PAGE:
We freely admit in Team Sport at Bloomsbury that we’ve published a fair few books on a plethora of sports from around the world, and there’s plenty more in the offing. But we got a-thinking about what weird and wacky sports there were out there. We may not be planning to publish books about them, but here’s our resident satirical sports-writer, Jonathan Eyers with a list of his top 10 weird ‘sports’.
(And click on the images if you want to see some of these crazy sports in action.)
10. Cup stacking
Almost exclusively a pastime of preteen Americans, this ‘sport’ involves laying out rows of plastic cups, stacking more rows on top of them, and then dismantling the stacks again – all as quickly and as accurately as possible. Penalties for knocking over your stack include death (not really). Clearly America will make a competition out of anything, including preparing their kids for careers in the service industry. Incidentally, competitive eating (surely also the sole preserve of Americans) would be at number 11 on this list.
9. Birdman rallies
They might call these eccentric/embarrassing (delete as appropriate) spectacles Flugtags now to try and convince the world they are a German invention, but the first birdman rally was held in Britain in 1971. Actually, it’s not hard to imagine the grey-faced, red-flared, Seventies breed of Brit showing up to watch someone throw themselves off the pier, given the mass unemployment, three-day week, power outages and regular strikes. As with everything else, some people take it all far too seriously, and the most hardcore of enthusiasts can reach over 100ft in their human-powered craft. Points are won both for distance and entertainment value. A bit like boxing.
Kabaddi is the Tamil word for ‘holding hands’, but the key thing about this 4,000-year-old sport from the Indian subcontinent is actually holding your breath. Described by some as a bizarre mix of wrestling and rugby (without a ball), it sounds more like one of those games we played as kids that involved charging at each other. Two teams of seven take turns to be on the offensive and defensive. Each controls half the court. The team on the offensive sends a raider onto the other side of the court to knock out (not literally) as many opponents as he can. The catch is that the raider must hold his breath until he is back on his own side, and the defenders will be doing everything they can to stop him getting there before he runs out of air.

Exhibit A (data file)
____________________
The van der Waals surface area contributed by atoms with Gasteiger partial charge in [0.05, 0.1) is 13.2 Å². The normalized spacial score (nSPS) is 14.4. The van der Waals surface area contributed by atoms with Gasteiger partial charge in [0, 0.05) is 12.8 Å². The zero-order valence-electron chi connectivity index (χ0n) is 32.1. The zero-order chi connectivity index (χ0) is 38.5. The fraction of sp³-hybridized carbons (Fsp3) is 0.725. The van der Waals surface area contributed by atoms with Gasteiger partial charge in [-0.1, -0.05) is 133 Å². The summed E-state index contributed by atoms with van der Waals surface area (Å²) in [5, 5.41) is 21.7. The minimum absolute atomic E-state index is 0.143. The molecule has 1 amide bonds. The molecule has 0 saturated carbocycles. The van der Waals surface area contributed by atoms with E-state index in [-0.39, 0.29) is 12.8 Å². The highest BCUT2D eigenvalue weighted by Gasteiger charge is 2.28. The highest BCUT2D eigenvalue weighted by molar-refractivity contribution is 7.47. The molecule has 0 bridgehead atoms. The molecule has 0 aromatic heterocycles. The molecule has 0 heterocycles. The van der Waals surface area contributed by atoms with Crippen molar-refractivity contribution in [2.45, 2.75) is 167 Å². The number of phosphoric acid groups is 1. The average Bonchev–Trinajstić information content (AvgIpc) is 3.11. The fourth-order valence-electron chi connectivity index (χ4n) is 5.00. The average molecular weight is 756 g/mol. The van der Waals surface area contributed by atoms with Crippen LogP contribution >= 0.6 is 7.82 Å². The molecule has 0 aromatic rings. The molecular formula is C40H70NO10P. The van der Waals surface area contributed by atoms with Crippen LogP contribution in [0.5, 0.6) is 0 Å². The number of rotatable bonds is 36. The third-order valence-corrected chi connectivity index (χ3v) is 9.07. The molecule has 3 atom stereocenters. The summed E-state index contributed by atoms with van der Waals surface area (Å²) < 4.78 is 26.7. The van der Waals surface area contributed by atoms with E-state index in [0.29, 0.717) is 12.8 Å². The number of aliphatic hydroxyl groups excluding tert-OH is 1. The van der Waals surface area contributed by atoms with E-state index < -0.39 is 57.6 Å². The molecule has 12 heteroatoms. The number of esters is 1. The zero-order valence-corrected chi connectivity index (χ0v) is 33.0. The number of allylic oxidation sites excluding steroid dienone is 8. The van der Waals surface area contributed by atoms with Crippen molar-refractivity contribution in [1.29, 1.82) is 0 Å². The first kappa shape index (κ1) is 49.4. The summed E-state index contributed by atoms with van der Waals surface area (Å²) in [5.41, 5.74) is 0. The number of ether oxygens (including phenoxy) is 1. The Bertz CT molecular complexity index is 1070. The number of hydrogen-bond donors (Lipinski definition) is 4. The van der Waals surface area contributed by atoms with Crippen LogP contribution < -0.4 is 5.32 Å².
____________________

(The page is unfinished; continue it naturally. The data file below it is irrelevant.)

This bizarre sport originated in Finland, which holds the international championships every year. Male competitors must carry their wives over a 253.5m obstacle course, and the winning couple is the one that finishes it in the fastest time. Fortunately for those husbands whose wives are not enthusiastic about being heaved through the mandatory pool of water, it doesn’t have to be your own wife. However, she must weigh at least 49kg, or she has to wear a rucksack for added weight. Wives can be carried piggyback, over the shoulder or ‘Estonian style’ – the wife hangs upside down with her legs over her husband’s shoulders whilst she holds onto his waist. All other sports could learn one thing from wife-carrying – the official rules require all competitors to enjoy themselves.
6. Ferret legging
Another product of the Seventies (remember, they didn’t have the internet and there were only three TV channels back then), this endurance sport came from Yorkshire, where it was popular with coal miners. Its popularity has waned in recent years, perhaps because it’s considered slightly cruel to trap two live ferrets down an old bumpkin’s trousers for five and a half hours (the world record). Winning at ferret-legging simply entails not letting the things out before any of your fellow competitors. The former world champion used to wear white trousers to better show off all the blood that the biting, scratching beasts extracted from his legs and… other places. They sure don’t breed ’em like that down here in’t south.